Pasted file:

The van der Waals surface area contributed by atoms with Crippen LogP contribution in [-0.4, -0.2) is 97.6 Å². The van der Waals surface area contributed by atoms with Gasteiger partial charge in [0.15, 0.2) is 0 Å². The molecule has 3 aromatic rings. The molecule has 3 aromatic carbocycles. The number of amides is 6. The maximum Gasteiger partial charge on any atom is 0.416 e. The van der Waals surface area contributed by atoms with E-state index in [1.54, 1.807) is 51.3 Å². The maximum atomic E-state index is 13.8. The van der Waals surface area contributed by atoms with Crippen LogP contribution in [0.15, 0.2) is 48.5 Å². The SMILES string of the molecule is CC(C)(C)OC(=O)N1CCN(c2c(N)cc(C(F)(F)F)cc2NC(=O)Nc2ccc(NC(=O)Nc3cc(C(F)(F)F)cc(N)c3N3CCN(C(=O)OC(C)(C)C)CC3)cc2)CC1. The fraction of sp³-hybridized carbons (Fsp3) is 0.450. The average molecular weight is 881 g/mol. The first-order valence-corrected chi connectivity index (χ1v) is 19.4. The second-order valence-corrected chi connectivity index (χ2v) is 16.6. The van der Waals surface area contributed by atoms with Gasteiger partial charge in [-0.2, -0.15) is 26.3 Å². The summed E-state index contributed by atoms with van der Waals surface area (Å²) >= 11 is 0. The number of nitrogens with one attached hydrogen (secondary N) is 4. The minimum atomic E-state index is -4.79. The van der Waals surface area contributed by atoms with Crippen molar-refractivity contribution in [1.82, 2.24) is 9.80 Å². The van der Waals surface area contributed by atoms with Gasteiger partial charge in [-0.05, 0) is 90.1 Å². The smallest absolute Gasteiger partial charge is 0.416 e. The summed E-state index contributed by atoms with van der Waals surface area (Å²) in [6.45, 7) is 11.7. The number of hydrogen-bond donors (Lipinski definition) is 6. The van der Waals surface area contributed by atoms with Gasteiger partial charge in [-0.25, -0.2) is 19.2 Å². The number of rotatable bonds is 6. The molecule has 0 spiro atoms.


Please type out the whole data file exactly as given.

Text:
The van der Waals surface area contributed by atoms with Crippen LogP contribution in [-0.4, -0.2) is 97.6 Å². The van der Waals surface area contributed by atoms with Gasteiger partial charge in [0.15, 0.2) is 0 Å². The molecule has 3 aromatic rings. The molecule has 3 aromatic carbocycles. The number of amides is 6. The maximum Gasteiger partial charge on any atom is 0.416 e. The van der Waals surface area contributed by atoms with E-state index in [1.54, 1.807) is 51.3 Å². The maximum atomic E-state index is 13.8. The van der Waals surface area contributed by atoms with Crippen LogP contribution in [0.15, 0.2) is 48.5 Å². The SMILES string of the molecule is CC(C)(C)OC(=O)N1CCN(c2c(N)cc(C(F)(F)F)cc2NC(=O)Nc2ccc(NC(=O)Nc3cc(C(F)(F)F)cc(N)c3N3CCN(C(=O)OC(C)(C)C)CC3)cc2)CC1. The fraction of sp³-hybridized carbons (Fsp3) is 0.450. The average molecular weight is 881 g/mol. The first-order valence-corrected chi connectivity index (χ1v) is 19.4. The second-order valence-corrected chi connectivity index (χ2v) is 16.6. The van der Waals surface area contributed by atoms with Gasteiger partial charge in [-0.2, -0.15) is 26.3 Å². The summed E-state index contributed by atoms with van der Waals surface area (Å²) >= 11 is 0. The number of nitrogens with one attached hydrogen (secondary N) is 4. The minimum atomic E-state index is -4.79. The van der Waals surface area contributed by atoms with Crippen molar-refractivity contribution in [1.82, 2.24) is 9.80 Å². The van der Waals surface area contributed by atoms with Gasteiger partial charge in [-0.05, 0) is 90.1 Å². The smallest absolute Gasteiger partial charge is 0.416 e. The summed E-state index contributed by atoms with van der Waals surface area (Å²) in [6.45, 7) is 11.7. The number of hydrogen-bond donors (Lipinski definition) is 6. The van der Waals surface area contributed by atoms with Gasteiger partial charge in [-0.25, -0.2) is 19.2 Å². The number of rotatable bonds is 6. The molecule has 0 spiro atoms.